Two elementary schools were directly impacted by a massive tornado in the Oklahoma City area on Monday. It brings to mind a storm from a 1996 tornado which destroyed the Allardt Elementary School in Fentress County.More >>
Two elementary schools were directly impacted by a massive tornado in the Oklahoma City area on Monday. It brings to mind a storm from a 1996 tornado which destroyed the Allardt Elementary School in Fentress County. More >>
KNOXVILLE (WATE) - Family members and Knoxville city officials say there's only so much they can do to clean up a woman's home.
The woman's family reached out to 6 News out of concern for her health and safety. Her sons say Tina Sanders is a hoarder and the problem has spiraled out of control.
"It started out with a couple of couches and clothes from Goodwill, and it's just built and built and built," explained Stephen Farmer. His mother lives on Washington Pike, and he says her hoarding has been a problem for years.
"I'm just worried this is going to end up killing her," he said.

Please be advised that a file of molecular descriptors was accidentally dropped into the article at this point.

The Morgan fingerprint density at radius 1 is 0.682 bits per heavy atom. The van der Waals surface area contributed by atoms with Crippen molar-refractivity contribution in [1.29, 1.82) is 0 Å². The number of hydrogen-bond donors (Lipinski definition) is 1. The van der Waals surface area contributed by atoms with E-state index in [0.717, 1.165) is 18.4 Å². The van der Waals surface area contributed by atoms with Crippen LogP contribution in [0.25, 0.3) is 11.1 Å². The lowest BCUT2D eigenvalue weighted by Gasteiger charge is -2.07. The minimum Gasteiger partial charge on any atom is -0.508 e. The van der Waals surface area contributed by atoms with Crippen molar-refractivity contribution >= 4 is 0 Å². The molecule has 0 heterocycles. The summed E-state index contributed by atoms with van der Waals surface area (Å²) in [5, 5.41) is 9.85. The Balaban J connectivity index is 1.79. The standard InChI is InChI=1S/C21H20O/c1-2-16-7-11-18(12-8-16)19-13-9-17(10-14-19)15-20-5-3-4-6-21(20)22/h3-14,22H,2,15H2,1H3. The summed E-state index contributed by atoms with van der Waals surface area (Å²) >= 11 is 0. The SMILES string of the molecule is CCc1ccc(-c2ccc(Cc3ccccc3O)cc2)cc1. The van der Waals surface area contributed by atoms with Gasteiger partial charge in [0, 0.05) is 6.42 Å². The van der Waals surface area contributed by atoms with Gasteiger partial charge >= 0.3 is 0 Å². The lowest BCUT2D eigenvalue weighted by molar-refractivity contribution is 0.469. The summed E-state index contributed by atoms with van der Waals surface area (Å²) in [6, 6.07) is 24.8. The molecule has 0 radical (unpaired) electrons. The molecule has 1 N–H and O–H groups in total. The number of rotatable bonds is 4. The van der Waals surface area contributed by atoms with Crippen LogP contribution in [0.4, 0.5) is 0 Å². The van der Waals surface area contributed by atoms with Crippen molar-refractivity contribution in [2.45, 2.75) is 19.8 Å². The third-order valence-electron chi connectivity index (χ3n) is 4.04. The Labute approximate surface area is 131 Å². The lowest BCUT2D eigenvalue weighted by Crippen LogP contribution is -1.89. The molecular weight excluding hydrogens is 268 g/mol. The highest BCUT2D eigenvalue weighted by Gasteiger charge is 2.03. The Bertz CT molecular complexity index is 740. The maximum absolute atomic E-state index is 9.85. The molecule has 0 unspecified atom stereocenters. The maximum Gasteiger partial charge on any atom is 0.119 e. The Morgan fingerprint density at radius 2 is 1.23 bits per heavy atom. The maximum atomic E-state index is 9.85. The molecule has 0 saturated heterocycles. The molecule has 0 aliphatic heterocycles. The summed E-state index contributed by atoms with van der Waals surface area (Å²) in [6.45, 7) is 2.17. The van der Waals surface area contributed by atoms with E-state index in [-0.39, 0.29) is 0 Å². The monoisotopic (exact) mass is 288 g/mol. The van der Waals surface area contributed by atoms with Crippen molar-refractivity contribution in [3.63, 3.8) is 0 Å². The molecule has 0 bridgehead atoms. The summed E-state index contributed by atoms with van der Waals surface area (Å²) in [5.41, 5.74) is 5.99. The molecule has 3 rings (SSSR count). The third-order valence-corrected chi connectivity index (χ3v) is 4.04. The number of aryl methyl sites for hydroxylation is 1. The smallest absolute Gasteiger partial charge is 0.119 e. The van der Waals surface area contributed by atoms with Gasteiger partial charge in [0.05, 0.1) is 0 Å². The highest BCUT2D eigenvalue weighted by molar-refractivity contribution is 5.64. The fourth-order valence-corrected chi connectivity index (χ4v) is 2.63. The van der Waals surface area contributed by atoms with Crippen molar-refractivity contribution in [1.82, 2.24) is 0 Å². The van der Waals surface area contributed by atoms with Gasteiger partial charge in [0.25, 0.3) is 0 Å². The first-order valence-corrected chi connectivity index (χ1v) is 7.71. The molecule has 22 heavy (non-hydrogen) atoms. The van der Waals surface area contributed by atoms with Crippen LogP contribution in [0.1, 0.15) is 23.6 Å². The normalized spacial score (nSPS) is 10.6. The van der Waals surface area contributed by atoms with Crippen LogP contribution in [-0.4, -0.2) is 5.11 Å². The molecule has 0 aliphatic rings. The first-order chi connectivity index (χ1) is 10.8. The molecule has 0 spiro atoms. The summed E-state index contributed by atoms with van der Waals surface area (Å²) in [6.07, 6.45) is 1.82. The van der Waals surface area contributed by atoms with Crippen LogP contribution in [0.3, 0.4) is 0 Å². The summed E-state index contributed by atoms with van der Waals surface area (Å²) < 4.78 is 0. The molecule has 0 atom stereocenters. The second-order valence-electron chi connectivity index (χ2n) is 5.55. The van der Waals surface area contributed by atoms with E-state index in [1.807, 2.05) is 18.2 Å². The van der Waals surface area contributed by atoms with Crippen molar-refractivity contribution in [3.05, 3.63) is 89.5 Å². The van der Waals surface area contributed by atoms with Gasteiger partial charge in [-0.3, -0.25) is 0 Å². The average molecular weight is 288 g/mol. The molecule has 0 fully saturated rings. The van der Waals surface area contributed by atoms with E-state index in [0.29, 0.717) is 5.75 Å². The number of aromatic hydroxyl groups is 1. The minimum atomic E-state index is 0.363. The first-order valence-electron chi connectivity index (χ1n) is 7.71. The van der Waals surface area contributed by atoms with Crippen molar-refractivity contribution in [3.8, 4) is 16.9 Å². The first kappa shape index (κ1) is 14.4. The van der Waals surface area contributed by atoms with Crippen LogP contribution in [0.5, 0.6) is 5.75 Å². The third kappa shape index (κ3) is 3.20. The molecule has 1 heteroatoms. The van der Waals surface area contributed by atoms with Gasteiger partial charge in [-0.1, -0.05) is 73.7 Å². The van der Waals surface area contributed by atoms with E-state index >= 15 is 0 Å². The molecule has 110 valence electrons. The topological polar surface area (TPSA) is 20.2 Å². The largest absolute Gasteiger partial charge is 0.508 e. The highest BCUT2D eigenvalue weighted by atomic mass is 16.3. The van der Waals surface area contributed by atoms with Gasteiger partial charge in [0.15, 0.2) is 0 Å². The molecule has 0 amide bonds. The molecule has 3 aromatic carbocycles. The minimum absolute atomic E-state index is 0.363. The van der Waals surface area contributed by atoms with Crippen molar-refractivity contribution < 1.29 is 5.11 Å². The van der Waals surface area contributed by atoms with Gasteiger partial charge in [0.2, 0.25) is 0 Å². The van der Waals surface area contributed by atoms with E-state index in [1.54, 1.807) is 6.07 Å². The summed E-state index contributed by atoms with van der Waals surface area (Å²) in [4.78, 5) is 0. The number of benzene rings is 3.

The city is familiar with the property. They have dealt with Sanders regularly over the last decade. The property was condemned in 2010 when the city found it "unfit for human habitation."
"We've been out here several times over the last 10 years. We've had 37 complaints at this property," said Public Works Director David Brace.
Many of those visits included assistance in clearing out Sanders' yard. "We came out here in September 2011 and hauled off three dump truck loads," Brace said.
But that's about all they can do. "It's owner occupied so the owner can choose to live in those conditions," he explained.
Sanders declined to speak on camera, but said she hasn't received notice from the city to clean up.
"A lot of people tell us they don't get it. That's not an uncommon thing," Brace said.
Sanders also says her sons just want her evicted so they can sell the house. But Farmer says that's not the case. "It's not about the money," Farmer said. "It's about our concern for my mother."
It's a concern the city shares, but officials' hands are tied. "There's not a whole lot we can do besides clean up and motivate behavior," Brace said.
He says in an extreme case, they can force an eviction if the owner is a serious threat to others or herself.
But her family says that's already the case, and they don't know what else to do.
"They say the house is condemned. It's unsafe to live in, but they continue to let her live there," said Farmer. "The system's messed up. It's broken."
According to the city's order, the house does not meet Knoxville city codes because the building is damaged, decayed and unsanitary. It also lacks illumination and ventilation.